really hate you."... Oilers quarterback Steve McNair, completing
just 52% of his throws, is getting testy. He thinks his
receivers aren't selling out to catch his off-target passes, two
of which were intercepted during Sunday's 16-13 loss to the
Seahawks. "We didn't go for the ball either time," McNair said.
THE END ZONE
Dating back to his days as a quarterback at Northern Michigan in
the mid-1970s, 49ers coach Steve Mariucci has sent his mother a
postcard during every road trip he has made.
Send your NFL questions to Peter King and read more Dr. Z at
CLOSE ONLY COUNTS...
Bill Parcells considers the 1990 Super Bowl champion Giants one
of his best teams because of its ability to win close games.
Counting the playoffs, New York went 5-2 that season when the
margin of victory was seven points or less. "They would never
crack, and that's what made them a championship team," Parcells
said recently. "You've got to get in some of those close games
and win them." Here are the teams with the best and the worst
regular-season records in games decided by three points or less
and by seven or less since 1994.
SEVEN POINTS OR LESS
1 Chiefs 18-7 .720 1 Oilers 6-21 .222
2 Steelers 11-5 .688 2 Jets 7-17 .292
3 Chargers 15-7 .682 3 Ravens 4-8 .333
4 Bills 17-8 .680 4 Redskins 10-19 .345
THREE POINTS OR LESS
1 Chargers 7-2 .778 1 Redskins 2-11 .154
1 Steelers 7-2 .778 2 Ravens 1-5 .167
3 Patriots 9-3 .750 3 Oilers 3-14 .176
4 Eagles 8-3 .727 4 Packers 2-7 .222
1. KORDELL STEWART Bad Kordell: The Steelers quarterback threw
three interceptions in the first half against the Ravens, and
Baltimore cashed in for three touchdowns and a 21-0 lead. Good
Kordell: He got one of those scores back with a second-quarter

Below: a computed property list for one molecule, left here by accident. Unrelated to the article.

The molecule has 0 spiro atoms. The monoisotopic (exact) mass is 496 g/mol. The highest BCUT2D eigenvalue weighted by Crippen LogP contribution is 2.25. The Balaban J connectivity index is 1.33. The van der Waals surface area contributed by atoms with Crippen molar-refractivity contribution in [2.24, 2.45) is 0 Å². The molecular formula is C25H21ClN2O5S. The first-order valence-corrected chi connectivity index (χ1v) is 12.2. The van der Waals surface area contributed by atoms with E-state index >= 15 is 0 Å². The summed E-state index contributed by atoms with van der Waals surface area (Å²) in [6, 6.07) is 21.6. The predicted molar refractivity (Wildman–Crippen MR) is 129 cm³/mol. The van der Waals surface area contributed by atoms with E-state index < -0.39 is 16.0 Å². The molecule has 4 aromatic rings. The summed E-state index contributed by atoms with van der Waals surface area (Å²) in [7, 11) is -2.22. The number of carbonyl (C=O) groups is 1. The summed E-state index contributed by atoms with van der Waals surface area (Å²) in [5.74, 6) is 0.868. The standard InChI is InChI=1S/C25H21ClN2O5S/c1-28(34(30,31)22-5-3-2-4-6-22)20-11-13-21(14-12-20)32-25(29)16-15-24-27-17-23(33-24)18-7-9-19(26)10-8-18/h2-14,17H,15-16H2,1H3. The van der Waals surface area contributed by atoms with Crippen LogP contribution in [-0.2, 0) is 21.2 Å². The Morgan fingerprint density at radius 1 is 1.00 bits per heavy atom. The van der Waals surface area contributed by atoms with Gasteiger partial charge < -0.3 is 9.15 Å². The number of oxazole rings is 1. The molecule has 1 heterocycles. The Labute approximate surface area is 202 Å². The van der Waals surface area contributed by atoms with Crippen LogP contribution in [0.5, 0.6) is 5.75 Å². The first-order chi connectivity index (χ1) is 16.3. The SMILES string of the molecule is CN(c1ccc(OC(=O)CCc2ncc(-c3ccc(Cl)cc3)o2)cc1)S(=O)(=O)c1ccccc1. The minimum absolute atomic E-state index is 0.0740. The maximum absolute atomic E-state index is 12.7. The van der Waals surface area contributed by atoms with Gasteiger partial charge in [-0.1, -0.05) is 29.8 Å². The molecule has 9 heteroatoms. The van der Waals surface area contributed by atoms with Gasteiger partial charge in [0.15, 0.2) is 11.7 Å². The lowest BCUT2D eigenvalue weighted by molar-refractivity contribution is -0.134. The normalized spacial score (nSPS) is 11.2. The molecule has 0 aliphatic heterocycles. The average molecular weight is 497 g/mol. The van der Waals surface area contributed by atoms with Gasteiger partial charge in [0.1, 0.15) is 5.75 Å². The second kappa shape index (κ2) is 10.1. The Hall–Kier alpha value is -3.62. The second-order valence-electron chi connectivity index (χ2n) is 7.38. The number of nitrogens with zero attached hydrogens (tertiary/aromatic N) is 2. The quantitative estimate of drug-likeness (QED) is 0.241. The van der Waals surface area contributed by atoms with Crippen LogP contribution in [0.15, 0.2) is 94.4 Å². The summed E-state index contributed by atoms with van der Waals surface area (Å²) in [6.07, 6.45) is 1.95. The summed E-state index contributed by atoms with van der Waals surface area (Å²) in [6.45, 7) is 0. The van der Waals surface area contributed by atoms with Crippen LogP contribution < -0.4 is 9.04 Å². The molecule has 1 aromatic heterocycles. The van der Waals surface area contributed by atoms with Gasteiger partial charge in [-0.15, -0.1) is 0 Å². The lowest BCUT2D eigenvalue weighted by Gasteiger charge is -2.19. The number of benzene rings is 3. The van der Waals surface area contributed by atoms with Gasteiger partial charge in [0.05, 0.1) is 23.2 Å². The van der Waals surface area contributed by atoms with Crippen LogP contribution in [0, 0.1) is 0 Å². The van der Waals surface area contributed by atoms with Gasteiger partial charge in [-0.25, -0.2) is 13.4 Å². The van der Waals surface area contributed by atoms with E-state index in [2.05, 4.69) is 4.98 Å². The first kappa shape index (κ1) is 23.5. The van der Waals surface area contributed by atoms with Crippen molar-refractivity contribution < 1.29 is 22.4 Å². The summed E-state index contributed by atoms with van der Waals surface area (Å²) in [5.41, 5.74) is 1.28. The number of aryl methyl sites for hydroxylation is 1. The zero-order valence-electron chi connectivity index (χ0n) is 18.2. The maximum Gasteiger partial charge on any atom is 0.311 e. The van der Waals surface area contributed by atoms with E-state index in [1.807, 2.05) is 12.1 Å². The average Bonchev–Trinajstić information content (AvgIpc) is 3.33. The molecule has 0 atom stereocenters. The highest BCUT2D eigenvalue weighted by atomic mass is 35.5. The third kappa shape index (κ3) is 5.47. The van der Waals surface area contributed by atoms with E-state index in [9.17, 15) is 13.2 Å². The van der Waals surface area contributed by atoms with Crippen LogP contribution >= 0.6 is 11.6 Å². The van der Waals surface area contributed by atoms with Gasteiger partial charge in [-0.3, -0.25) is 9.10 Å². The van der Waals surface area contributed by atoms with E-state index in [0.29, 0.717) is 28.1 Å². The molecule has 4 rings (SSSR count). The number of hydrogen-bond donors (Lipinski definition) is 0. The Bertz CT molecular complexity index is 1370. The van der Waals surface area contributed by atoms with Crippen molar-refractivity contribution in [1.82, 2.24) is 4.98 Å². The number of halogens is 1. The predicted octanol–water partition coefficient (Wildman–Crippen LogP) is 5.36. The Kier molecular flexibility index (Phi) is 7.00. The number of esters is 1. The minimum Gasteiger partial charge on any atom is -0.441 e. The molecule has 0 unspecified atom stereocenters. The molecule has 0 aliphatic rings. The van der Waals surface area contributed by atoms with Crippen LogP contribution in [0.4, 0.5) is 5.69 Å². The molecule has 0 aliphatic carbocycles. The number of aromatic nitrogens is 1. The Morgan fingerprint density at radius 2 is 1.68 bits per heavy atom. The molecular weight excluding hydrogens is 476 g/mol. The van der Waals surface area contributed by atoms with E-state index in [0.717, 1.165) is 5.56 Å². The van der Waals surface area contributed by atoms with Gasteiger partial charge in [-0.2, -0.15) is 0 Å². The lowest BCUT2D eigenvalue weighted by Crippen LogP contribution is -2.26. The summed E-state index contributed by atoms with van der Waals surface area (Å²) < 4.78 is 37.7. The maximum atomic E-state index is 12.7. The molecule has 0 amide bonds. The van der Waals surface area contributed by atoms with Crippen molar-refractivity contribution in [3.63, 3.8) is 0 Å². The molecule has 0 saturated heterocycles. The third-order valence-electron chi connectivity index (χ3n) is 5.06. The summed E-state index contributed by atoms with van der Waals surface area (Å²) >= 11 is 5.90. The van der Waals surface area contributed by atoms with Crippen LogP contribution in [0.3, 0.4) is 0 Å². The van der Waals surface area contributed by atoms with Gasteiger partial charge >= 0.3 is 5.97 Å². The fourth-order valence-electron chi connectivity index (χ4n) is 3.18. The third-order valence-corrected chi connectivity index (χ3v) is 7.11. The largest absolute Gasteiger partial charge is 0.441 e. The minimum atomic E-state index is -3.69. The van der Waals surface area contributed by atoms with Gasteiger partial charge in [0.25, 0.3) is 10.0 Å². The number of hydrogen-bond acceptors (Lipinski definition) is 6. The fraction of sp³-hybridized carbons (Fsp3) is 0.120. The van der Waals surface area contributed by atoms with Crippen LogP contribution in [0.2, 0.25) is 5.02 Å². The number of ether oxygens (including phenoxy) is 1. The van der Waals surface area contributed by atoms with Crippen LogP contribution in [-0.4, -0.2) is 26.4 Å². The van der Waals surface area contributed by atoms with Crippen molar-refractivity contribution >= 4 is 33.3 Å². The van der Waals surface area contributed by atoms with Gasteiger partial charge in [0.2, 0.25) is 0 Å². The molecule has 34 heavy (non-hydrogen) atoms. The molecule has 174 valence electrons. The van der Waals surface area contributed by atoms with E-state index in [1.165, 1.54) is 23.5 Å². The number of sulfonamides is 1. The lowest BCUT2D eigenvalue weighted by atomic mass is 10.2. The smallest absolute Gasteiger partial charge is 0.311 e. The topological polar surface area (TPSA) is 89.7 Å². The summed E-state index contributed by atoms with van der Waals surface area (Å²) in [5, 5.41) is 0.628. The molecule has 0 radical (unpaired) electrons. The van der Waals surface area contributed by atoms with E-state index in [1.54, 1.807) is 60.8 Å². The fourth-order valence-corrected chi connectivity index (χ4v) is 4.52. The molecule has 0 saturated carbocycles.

touchdown run. All-World Kordell: He threw three touchdown
passes and scored on a 74-yard run in the second half. Final:
Pittsburgh, 42-34. "There are going to be some other
three-interception games coming up, too," Steelers coach Bill
Cowher said afterward. "But he'll never lose confidence."
2. ONE INCREDIBLE SUNDAY Be still, DirecTV hearts. In 10 of the
12 games the trailing team had the ball with an opportunity to
tie or win in the final three minutes. Here's how scintillating
the games were: Even the Saints were exciting.
3. COMMITMENT TO MEDIOCRITY Can we please put the Raiders to
bed? They're 86-84 over the past decade and only 2-4 this
season. They can't fill Oakland Coliseum. They lose to the
Chargers by 15 at home. "Teams don't fear us anymore," said
tight end Harvey Williams. No kidding.
4. NFL JUSTICE An antitrust trial begins this week in St. Louis,
with the city challenging the legality of the $29 million
relocation fee it agreed to pay when the Rams moved east from
Anaheim in 1995. Damages could run to $375 million, which means
the 24 teams that opposed the Rams' move could be socked for $15
5. BAD CARDS They led Cincinnati by 21 in the fourth quarter and
lost. They fumbled in overtime at Washington and lost. They held
the Buccaneers to six first downs, had the lead in the fourth
quarter and lost. They were nine points up on the Vikings with
five minutes left, missed a 31-yard field goal in the last
minute and eventually lost by one. "This is a good team,"
Cardinals quarterback Kent Graham said on Sunday. He must be
having flashbacks to his days at Ohio State. --P.K.